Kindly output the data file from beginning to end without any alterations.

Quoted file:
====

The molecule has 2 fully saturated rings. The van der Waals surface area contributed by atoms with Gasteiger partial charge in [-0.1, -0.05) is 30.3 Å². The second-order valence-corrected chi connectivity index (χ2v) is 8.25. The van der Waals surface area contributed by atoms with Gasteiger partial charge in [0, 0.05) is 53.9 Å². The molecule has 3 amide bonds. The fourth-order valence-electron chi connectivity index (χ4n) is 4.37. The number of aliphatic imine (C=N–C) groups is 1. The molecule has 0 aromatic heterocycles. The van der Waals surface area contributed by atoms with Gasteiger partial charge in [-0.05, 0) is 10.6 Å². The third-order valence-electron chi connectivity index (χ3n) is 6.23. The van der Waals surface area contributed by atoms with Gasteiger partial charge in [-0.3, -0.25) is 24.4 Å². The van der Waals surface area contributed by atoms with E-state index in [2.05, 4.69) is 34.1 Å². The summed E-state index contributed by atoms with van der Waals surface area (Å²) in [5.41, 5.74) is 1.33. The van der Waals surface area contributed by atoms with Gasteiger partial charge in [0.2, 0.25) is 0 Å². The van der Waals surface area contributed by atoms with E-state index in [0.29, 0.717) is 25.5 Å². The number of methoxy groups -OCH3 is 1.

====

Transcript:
The molecule has 2 fully saturated rings. The van der Waals surface area contributed by atoms with Gasteiger partial charge in [-0.1, -0.05) is 30.3 Å². The second-order valence-corrected chi connectivity index (χ2v) is 8.25. The van der Waals surface area contributed by atoms with Gasteiger partial charge in [0, 0.05) is 53.9 Å². The molecule has 3 amide bonds. The fourth-order valence-electron chi connectivity index (χ4n) is 4.37. The number of aliphatic imine (C=N–C) groups is 1. The molecule has 0 aromatic heterocycles. The van der Waals surface area contributed by atoms with Gasteiger partial charge in [-0.05, 0) is 10.6 Å². The third-order valence-electron chi connectivity index (χ3n) is 6.23. The van der Waals surface area contributed by atoms with Gasteiger partial charge in [-0.3, -0.25) is 24.4 Å². The van der Waals surface area contributed by atoms with E-state index in [2.05, 4.69) is 34.1 Å². The summed E-state index contributed by atoms with van der Waals surface area (Å²) in [5.41, 5.74) is 1.33. The van der Waals surface area contributed by atoms with Gasteiger partial charge in [0.2, 0.25) is 0 Å². The van der Waals surface area contributed by atoms with E-state index in [0.29, 0.717) is 25.5 Å². The number of methoxy groups -OCH3 is 1.